ILLINOIS APPELLATE COURT FIRST DISTRICT (1ST DIVISION)
MAY 7, 1973.
WESTERN FIRE INSURANCE CO., PLAINTIFF-APPELLANT,
JOSEPH MOSS ET AL., DEFENDANTS-APPELLEES.
APPEAL from the Circuit Court of Cook County; the Hon. EDWARD
J. EGAN, Judge, presiding.
MR. JUSTICE HALLETT DELIVERED THE OPINION OF THE COURT:
Rehearing denied June 7, 1973.
The Nature of the Action
This was a declaratory judgment action brought by the plaintiff insurance company against the defendant seeking to have a predated insurance policy issued to defendant Moss declared void ab initio. A third party action filed by said defendant against Louis Kamberos was severed at the time of trial and is not involved on this appeal. After a bench trial, the court held the policy to be valid and entered judgment in favor of the defendants and against the Plaintiff, and this appeal followed. No questions are raised on the pleadings.
On Friday, August 16, 1968, defendant Moss telephoned his broker, the Kamberos Insurance Agency, and asked to speak to Louis Kamberos, who had previously obtained auto insurance for him. Kamberos was not in but the call was transferred to a William Dante, an independent insurance broker, who shared offices with Kamberos but was not associated with him. Moss told Dante that he intended to buy a boat, motor and trailer and wanted physical damage and public liability on it and gave him its value.
At about noon the next day, Saturday, August 17, 1968, Moss bought the boat, motor and trailer and telephoned Kamberos, who was out. Again he talked to Dante, who told him that the serial numbers of the boat, motor and trailer would be needed. Moss told him that he was going over to pick up the boat and asked if he could put him under a binder. Dante said that he could but that he would have to be there by 2:00 that afternoon. At about that time Moss went to Kamberos' office but neither Kamberos nor Dante was there. Moss left a piece of paper with the serial numbers on it with someone else in the office and both of them marked on the envelope the time. Moss thought that he was then insured.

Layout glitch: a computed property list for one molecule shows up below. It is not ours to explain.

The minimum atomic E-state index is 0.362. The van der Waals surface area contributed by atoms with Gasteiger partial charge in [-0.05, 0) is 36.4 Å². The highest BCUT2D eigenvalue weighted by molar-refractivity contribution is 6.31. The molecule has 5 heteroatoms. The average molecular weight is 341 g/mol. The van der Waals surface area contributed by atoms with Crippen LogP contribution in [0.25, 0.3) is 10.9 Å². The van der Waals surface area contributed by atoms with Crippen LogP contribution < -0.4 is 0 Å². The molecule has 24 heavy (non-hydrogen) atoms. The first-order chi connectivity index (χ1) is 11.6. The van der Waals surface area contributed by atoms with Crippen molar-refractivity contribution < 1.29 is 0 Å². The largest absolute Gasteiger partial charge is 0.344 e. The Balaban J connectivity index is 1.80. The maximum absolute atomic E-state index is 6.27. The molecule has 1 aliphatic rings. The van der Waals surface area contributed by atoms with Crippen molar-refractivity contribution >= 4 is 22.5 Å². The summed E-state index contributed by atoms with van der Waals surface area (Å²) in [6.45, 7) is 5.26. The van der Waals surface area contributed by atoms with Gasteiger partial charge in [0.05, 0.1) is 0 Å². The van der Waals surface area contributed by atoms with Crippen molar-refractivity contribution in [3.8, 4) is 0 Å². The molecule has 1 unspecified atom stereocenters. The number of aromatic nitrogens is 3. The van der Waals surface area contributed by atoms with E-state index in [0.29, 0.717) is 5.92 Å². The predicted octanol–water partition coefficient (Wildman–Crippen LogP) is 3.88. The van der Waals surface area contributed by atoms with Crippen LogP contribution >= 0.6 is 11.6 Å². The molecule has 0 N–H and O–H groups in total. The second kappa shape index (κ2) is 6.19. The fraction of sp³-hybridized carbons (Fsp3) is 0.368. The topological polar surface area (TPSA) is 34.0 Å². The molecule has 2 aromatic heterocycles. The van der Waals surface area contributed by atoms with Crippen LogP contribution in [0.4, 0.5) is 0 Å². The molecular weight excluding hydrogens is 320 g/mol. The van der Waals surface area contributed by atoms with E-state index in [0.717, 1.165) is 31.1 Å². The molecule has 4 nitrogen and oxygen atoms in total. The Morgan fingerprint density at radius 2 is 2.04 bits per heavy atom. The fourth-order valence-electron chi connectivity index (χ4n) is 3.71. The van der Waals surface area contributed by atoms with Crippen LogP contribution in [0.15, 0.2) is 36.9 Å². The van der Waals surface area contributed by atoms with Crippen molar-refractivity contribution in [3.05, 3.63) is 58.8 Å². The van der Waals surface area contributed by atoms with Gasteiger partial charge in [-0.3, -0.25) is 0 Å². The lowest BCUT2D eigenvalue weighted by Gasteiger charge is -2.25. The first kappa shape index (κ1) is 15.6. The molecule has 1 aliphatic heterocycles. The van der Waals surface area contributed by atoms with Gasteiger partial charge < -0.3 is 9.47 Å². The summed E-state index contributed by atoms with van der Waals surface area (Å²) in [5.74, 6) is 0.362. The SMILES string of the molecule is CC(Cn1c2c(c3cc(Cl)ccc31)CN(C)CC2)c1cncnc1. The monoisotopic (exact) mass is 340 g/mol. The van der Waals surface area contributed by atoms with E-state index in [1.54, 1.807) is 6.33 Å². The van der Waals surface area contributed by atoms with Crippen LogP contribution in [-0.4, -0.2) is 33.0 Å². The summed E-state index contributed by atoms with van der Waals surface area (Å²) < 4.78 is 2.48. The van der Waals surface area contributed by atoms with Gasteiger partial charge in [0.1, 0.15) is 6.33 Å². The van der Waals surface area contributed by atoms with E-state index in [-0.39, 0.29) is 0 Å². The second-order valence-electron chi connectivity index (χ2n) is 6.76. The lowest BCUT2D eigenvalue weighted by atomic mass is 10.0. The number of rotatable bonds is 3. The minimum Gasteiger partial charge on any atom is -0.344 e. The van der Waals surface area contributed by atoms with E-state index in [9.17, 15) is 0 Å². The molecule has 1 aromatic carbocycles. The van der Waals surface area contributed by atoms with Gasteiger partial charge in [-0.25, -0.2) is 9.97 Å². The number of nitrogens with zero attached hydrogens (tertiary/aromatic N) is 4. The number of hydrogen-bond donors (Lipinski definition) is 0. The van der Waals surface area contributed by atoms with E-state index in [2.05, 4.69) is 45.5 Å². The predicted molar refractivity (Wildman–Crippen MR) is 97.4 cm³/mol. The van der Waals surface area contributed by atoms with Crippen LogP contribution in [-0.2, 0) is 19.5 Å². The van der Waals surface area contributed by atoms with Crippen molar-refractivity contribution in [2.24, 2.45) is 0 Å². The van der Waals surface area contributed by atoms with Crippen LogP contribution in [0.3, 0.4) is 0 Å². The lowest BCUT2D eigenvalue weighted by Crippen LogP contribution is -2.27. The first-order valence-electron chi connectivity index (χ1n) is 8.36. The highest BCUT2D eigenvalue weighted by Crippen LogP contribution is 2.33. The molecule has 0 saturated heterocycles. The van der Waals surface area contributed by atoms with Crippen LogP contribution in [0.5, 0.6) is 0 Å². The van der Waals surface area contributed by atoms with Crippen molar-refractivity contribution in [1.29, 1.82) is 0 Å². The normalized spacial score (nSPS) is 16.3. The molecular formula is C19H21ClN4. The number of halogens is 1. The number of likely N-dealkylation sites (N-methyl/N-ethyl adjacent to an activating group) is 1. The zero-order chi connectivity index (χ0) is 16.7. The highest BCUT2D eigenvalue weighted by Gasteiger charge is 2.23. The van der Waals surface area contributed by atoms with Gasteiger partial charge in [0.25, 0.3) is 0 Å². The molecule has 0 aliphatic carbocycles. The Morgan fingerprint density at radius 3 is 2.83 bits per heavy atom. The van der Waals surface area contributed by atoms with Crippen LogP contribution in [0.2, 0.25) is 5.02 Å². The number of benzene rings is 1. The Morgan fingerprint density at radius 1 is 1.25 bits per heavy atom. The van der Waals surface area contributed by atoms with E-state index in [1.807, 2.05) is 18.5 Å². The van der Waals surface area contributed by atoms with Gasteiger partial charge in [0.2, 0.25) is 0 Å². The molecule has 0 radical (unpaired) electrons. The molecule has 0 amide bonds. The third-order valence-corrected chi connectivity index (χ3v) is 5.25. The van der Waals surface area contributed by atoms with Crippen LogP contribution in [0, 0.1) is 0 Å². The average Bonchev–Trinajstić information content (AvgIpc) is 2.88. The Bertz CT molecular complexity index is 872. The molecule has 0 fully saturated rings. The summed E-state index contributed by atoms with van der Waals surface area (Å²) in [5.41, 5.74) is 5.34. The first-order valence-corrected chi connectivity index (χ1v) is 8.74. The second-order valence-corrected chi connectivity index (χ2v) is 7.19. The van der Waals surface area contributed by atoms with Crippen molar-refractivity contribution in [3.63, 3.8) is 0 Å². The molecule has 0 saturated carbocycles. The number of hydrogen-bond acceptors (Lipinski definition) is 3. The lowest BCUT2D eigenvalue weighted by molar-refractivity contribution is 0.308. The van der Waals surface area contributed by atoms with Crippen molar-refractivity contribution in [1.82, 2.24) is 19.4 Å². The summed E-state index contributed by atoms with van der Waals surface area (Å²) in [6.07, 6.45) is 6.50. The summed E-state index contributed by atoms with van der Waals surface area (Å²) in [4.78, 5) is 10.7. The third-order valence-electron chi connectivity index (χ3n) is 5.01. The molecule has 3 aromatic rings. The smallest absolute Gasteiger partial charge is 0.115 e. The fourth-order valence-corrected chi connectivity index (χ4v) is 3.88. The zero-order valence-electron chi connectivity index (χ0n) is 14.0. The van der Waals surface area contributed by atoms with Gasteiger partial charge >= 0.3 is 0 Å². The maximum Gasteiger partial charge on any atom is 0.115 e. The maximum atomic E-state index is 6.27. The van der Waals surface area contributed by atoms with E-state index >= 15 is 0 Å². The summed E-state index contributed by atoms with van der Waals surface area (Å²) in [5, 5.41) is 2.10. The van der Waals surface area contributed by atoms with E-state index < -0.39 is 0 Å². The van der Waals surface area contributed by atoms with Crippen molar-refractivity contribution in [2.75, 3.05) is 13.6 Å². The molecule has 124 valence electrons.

On Saturday and Sunday Moss used the boat. On Monday morning Kamberos found the serial numbers with Dante's note on his desk and assumed that Moss had bought the boat on August 17, 1968, and wanted the effective date of insurance to begin on that date. In the afternoon, in response to a message to call Kamberos, Moss contacted him. Kamberos told Moss that he needed the exact cost breakdown on the boat, motor and trailer and Moss told him to call Milo-Craft, the vendor, for those details. Moss also told Kamberos that he had used the boat twice and thought that he was insured and that he intended to use it again that night. Kamberos told him that he was insured. Kamberos tried twice unsuccessfully on Monday to reach Fencil, of Milo-Craft, to get the breakdown figures, and left word for Fencil to call him.
On Monday evening August 19, 1968, the boat collided with a barge on the Calumet River. Moss suffered serious injuries, was in intensive care for 14 days and was hospitalized for 31 days. The other occupants of the boat, defendants O'Malley, Regan and Steglisch, also suffered injuries. George O'Donnell, Jr. was killed and his administrator is a defendant in this action.
On Tuesday morning, August 20, 1968, Kamberos finally reached Fencil and got the cost breakdown on the boat, motor and trailer and, unaware of the accident the night before, completed the application for insurance effective on August 17, 1968, and mailed it to the Buschbach Agency, an agent for the plaintiff, Western Fire Insurance Company.
That afternoon, Tuesday, August 20, 1968, Moss' sister notified Kamberos' secretary that "there was an occurrence" and she passed this on to him. Kamberos did not contact either the Buschbach Agency or Western Fire because he did not know "where it happened; or who or what was involved", although he did testify that had he known of the accident before he mailed in the application, he would not have mailed it.
On the 21st or 22nd of August, the Buschbach Agency received the application. There had been no prior conversations with Kamberos or Moss and no request for a binder had been made. The Buschbachs put their sticker on the application and forwarded it on to Western Fire. It was not unusual for the Buschbach Agency to receive boat applications in the mail and they did not contact the Kamberos Agency. Had the Buschbach Agency known of the August 19th accident when it received the application on August 21, it would not have accepted the risk.